PID control respectively stands for proportional, integral and derivative control, and is the most commonly used control technique in industry. The following video explains how PID control works and discusses the effect of the proportional, integral and derivative terms of the controller on the closed-loop system response. To learn how to design and implement PID controllers, check out the resources below the video.
PID control involves several tasks that include:
- Selecting an appropriate PID algorithm (P, PI, or PID)
- Tuning controller gains
- Simulating the controller against a plant model
- Implementing the controller on a target processor
While simple in theory, design and implementation of PID controllers can be difficult and time consuming in practice.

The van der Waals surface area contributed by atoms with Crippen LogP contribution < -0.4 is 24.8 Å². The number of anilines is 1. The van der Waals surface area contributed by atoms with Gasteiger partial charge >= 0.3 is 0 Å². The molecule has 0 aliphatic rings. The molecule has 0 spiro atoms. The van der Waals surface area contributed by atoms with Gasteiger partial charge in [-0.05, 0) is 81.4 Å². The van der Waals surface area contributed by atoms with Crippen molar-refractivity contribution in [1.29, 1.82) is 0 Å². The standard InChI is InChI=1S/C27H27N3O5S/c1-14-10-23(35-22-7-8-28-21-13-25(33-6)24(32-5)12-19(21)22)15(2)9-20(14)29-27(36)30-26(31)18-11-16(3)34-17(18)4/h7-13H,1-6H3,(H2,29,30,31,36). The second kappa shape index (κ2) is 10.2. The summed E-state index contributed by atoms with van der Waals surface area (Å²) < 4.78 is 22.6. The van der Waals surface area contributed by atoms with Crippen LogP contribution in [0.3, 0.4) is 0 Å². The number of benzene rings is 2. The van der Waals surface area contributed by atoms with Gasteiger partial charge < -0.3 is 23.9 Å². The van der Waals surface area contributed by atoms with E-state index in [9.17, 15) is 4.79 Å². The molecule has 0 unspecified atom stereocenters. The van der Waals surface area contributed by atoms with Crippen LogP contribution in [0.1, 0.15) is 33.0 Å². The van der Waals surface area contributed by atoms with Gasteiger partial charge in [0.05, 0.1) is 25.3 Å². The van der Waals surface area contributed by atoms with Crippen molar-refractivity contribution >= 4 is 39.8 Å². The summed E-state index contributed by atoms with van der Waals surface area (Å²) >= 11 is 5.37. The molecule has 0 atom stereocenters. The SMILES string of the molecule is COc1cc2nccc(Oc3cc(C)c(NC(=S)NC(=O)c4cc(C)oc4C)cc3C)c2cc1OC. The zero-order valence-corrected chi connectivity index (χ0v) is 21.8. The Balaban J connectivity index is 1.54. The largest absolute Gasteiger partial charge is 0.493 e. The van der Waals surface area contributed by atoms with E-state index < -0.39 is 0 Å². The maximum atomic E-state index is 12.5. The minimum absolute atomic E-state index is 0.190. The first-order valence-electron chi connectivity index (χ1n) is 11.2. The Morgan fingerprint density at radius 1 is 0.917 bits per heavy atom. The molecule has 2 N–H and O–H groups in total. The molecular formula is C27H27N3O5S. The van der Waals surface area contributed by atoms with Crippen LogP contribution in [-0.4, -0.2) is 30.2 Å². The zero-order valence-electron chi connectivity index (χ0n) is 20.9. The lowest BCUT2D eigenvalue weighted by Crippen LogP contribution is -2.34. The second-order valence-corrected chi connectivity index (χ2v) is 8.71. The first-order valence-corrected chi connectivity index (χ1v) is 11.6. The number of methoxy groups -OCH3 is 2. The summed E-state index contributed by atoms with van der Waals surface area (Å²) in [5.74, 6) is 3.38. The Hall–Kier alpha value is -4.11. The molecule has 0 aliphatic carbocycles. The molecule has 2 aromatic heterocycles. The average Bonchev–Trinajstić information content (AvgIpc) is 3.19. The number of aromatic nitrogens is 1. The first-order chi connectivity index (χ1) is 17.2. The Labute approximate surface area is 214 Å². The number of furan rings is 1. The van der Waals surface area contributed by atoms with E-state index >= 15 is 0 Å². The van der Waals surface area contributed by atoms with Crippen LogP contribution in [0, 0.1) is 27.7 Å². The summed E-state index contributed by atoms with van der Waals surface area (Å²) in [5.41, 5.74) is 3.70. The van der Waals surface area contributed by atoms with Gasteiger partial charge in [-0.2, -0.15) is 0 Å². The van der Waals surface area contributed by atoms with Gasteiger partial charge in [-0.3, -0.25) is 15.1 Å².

MATLAB and add-on products bring efficiency to these design tasks by enabling you to:
- Configure your Simulink PID Controller block for PID algorithm (P,PI, or PID), controller form (parallel or standard), anti-windup protection (on or off), and controller output saturation (on or off)
- Automatically tune controller gains against a plant model and fine-tune your design interactively
- Autotune controller gains in real time against a physical plant
- Tune multiple controllers in batch mode
- Run closed-loop system simulation by connecting your PID Controller block to the plant model
- Automatically generate C code for targeting a microcontroller
- Automatically generate IEC 61131 structured text for targeting a PLC or PAC
- Automatically scale controller gains to implement your controller on a processor with fixed-point arithmetic